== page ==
James Holmes changes plea to not guilty through insanity over Batman cinema massacre in Aurora, Colorado that killed 12
The cinema shooter - at a premiere screening on the Dark Knight Rises - killed 12 and injured 70
The man accused of killing 12 and injuring 70 when he opened fire on a crowded cinema has pleaded not guilty through insanity.
James Holmes, a 25-year-old former neuroscience graduate student, is accused of spending months gathering weapons and ammunition, scouting a cinema and booby-trapping his apartment.
On July 20 last year, an armour-clad gunman slipped into a midnight screening of the newly-released The Dark Knight Rises at the Century cinema in Aurora, Colorado. He then tossed two hissing gas canisters and walked up the aisle firing the gun.
No motive has emerged in nearly 10 months of hearings, but Holmes' lawyers have repeatedly said their client is mentally ill. He was being treated by a psychiatrist before the attack.
A judge entered a standard not guilty plea on Holmes' behalf in March, and he needs court permission to change it. Holmes' lawyers have held off on changing his plea until now, fearing a wrinkle in the law could cripple their ability to raise his mental health as a mitigating factor during the sentencing phase.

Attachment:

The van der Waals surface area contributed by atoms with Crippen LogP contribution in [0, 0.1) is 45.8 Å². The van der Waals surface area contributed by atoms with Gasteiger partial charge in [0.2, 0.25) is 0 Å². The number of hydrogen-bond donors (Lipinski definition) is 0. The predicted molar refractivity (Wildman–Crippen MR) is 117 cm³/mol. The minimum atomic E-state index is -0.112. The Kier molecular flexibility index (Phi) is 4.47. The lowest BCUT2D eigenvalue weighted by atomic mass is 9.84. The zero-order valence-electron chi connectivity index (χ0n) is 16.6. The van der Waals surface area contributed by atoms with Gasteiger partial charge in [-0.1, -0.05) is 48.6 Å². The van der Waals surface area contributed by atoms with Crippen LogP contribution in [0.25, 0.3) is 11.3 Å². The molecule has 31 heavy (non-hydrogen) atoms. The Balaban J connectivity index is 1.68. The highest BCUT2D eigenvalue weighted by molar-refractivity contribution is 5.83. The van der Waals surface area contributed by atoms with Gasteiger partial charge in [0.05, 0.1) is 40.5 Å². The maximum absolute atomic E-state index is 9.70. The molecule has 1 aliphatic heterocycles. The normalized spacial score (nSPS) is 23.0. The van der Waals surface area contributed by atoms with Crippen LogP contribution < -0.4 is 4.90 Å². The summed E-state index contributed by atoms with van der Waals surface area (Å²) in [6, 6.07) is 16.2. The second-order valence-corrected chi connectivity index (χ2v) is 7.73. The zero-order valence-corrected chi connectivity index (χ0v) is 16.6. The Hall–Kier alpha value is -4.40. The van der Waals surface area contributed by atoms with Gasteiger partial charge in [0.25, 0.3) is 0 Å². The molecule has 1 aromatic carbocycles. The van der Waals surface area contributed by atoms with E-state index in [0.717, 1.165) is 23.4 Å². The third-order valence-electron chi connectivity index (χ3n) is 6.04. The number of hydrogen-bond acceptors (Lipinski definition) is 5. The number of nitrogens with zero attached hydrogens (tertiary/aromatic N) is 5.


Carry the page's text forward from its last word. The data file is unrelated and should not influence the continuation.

Holmes' lawyers announced last week that Holmes would ask to change his plea at the hearing. It is seen as his best chance of avoiding the death penalty.
The insanity plea carries risks for both sides. Holmes will have to submit to a mental evaluation by state-employed doctors, and prosecutors could use the findings against him.
"It's literally a life-and-death situation with the government seeking to execute him and the government, the same government, evaluating him with regard to whether he was sane or insane at the time he was in that movie theatre," said lawyer Dan Recht, a past president of the Colorado Criminal Defence Bar.
Prosecutors must convince jurors beyond a reasonable doubt that Holmes was sane. If they fail, state law requires the jury to find him not guilty by reason of insanity.
If acquitted, Holmes would be committed to the state mental hospital indefinitely.
The mental evaluation could take weeks or months. Evaluators will interview Holmes, his friends and family, and if Holmes permits it, they'll also speak to mental health professionals who treated him in the past.
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